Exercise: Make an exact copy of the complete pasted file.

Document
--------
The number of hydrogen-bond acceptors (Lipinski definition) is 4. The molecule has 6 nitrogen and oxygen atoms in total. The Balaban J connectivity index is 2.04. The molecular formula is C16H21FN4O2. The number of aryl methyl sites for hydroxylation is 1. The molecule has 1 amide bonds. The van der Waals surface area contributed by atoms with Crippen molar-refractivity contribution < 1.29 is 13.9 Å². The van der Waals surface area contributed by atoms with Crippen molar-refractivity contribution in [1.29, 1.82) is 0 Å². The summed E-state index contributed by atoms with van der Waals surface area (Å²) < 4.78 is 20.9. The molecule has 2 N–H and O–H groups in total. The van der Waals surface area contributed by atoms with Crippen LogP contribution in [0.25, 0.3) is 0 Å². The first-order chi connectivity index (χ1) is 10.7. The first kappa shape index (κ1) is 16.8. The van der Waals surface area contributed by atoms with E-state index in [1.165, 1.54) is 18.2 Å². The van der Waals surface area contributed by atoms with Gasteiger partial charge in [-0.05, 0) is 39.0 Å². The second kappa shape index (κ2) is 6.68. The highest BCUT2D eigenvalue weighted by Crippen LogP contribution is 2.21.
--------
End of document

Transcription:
The number of hydrogen-bond acceptors (Lipinski definition) is 4. The molecule has 6 nitrogen and oxygen atoms in total. The Balaban J connectivity index is 2.04. The molecular formula is C16H21FN4O2. The number of aryl methyl sites for hydroxylation is 1. The molecule has 1 amide bonds. The van der Waals surface area contributed by atoms with Crippen molar-refractivity contribution < 1.29 is 13.9 Å². The van der Waals surface area contributed by atoms with Crippen molar-refractivity contribution in [1.29, 1.82) is 0 Å². The summed E-state index contributed by atoms with van der Waals surface area (Å²) < 4.78 is 20.9. The molecule has 2 N–H and O–H groups in total. The van der Waals surface area contributed by atoms with Crippen LogP contribution in [0.25, 0.3) is 0 Å². The first-order chi connectivity index (χ1) is 10.7. The first kappa shape index (κ1) is 16.8. The van der Waals surface area contributed by atoms with E-state index in [1.165, 1.54) is 18.2 Å². The van der Waals surface area contributed by atoms with Gasteiger partial charge in [-0.05, 0) is 39.0 Å². The second kappa shape index (κ2) is 6.68. The highest BCUT2D eigenvalue weighted by Crippen LogP contribution is 2.21.